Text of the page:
Skip to main content

Forget WebMD, Google may let you video chat with a doctor while you search

google testing video chats with doctors header
You know how it is. Feeling a little under the weather, you start Googling your symptoms to find out exactly what it is you’ve come down with. Before you know it, you’ve diagnosed yourself with a terminal illness, leaving you to wonder if you’ll make it to Christmas.

While jumping onto Google can of course be a useful way to gather more information on a particular ailment, some online searches can lead you the wrong way and leave you feeling more worried than when you started.

Aware that so many people use its search engine in an effort to identify a health condition, Google is currently testing a video-based service that puts you in touch with a doctor, Engadget reported over the weekend.

The service would apparently operate through Google Helpouts, the Mountain View company’s online platform that connects users to experts across a range of fields.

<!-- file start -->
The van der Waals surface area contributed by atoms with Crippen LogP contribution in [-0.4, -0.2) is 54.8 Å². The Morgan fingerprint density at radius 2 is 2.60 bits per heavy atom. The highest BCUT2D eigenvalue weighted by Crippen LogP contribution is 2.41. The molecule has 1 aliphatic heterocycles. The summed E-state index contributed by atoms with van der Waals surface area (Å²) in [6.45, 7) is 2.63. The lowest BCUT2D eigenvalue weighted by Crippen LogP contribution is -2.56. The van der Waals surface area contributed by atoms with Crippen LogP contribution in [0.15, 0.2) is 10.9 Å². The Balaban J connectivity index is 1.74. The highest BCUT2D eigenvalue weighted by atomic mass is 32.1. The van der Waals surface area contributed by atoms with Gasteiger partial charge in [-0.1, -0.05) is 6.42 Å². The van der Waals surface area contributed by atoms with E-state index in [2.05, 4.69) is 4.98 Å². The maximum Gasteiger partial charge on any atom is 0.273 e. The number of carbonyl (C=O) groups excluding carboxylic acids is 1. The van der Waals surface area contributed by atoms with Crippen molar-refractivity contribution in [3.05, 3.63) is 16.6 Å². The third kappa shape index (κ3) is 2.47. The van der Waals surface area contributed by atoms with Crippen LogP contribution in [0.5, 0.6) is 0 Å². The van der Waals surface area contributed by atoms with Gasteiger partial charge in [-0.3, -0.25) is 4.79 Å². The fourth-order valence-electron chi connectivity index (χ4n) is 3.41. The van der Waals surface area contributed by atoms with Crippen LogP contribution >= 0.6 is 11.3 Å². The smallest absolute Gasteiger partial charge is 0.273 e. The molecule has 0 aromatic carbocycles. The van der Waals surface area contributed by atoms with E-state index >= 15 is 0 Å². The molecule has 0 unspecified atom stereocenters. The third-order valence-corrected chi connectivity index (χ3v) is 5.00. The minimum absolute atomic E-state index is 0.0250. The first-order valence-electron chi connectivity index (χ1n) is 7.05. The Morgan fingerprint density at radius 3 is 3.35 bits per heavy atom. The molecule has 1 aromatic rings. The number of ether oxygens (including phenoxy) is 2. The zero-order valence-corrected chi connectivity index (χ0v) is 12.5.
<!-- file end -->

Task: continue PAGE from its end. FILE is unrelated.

While we haven’t heard a great deal about the platform since it launched last year, it was revealed just a couple of days ago that the Web giant is apparently gearing up to push Helpouts to a wider audience by integrating its range of services with regular search results.


Google confirmed to Engadget that it is indeed working on a doctor-supported video service for Web users in need of expert medical advice.

A search card (shown right) obtained by the site reveals a message that reads: “Talk with a doctor now.,” with a little video camera icon beside it. The card, which will appear when Google detects you’re performing a symptom-related search,  shows another message suggesting that Google will pick up the tab for the online consultations, though it seems this will only be during the trial period.

All we really know for sure at the moment is that the feature is currently in a test phase. If a video service featuring trained physicians turns out to be a useful tool for helping worried Web users reach a more accurate diagnosis, Google will make it a permanent addition.

While the popularity of any such service will largely depend on how much Google charges for it, it could turn out to a great tool for those looking for quick and sound advice regarding a medical condition causing concern.

Editors' Recommendations